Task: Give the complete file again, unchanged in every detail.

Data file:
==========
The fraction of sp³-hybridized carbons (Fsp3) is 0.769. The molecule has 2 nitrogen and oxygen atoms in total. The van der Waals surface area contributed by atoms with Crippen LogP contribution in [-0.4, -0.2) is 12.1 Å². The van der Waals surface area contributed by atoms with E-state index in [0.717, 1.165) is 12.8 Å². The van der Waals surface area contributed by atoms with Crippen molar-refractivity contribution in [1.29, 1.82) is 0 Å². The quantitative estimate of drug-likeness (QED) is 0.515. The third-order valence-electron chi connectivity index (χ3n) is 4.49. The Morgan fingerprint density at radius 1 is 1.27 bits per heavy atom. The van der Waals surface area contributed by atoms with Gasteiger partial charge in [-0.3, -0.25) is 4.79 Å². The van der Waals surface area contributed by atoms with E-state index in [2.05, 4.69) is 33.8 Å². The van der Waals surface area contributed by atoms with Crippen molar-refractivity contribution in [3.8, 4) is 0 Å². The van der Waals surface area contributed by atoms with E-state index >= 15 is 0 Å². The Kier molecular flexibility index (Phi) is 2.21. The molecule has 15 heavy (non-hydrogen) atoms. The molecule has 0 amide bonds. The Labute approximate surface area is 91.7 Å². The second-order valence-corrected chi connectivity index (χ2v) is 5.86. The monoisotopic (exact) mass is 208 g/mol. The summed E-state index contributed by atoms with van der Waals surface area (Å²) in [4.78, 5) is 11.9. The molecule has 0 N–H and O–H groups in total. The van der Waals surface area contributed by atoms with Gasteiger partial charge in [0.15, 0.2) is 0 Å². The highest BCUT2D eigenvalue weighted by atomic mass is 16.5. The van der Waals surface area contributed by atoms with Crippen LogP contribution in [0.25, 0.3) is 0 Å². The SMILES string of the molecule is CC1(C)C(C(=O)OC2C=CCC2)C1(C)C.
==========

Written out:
The fraction of sp³-hybridized carbons (Fsp3) is 0.769. The molecule has 2 nitrogen and oxygen atoms in total. The van der Waals surface area contributed by atoms with Crippen LogP contribution in [-0.4, -0.2) is 12.1 Å². The van der Waals surface area contributed by atoms with E-state index in [0.717, 1.165) is 12.8 Å². The van der Waals surface area contributed by atoms with Crippen molar-refractivity contribution in [1.29, 1.82) is 0 Å². The quantitative estimate of drug-likeness (QED) is 0.515. The third-order valence-electron chi connectivity index (χ3n) is 4.49. The Morgan fingerprint density at radius 1 is 1.27 bits per heavy atom. The van der Waals surface area contributed by atoms with Gasteiger partial charge in [-0.3, -0.25) is 4.79 Å². The van der Waals surface area contributed by atoms with E-state index in [2.05, 4.69) is 33.8 Å². The van der Waals surface area contributed by atoms with Crippen molar-refractivity contribution in [3.8, 4) is 0 Å². The van der Waals surface area contributed by atoms with E-state index >= 15 is 0 Å². The Kier molecular flexibility index (Phi) is 2.21. The molecule has 15 heavy (non-hydrogen) atoms. The molecule has 0 amide bonds. The Labute approximate surface area is 91.7 Å². The second-order valence-corrected chi connectivity index (χ2v) is 5.86. The monoisotopic (exact) mass is 208 g/mol. The summed E-state index contributed by atoms with van der Waals surface area (Å²) in [4.78, 5) is 11.9. The molecule has 0 N–H and O–H groups in total. The van der Waals surface area contributed by atoms with Gasteiger partial charge in [0.15, 0.2) is 0 Å². The highest BCUT2D eigenvalue weighted by atomic mass is 16.5. The van der Waals surface area contributed by atoms with Crippen LogP contribution in [0.25, 0.3) is 0 Å². The SMILES string of the molecule is CC1(C)C(C(=O)OC2C=CCC2)C1(C)C.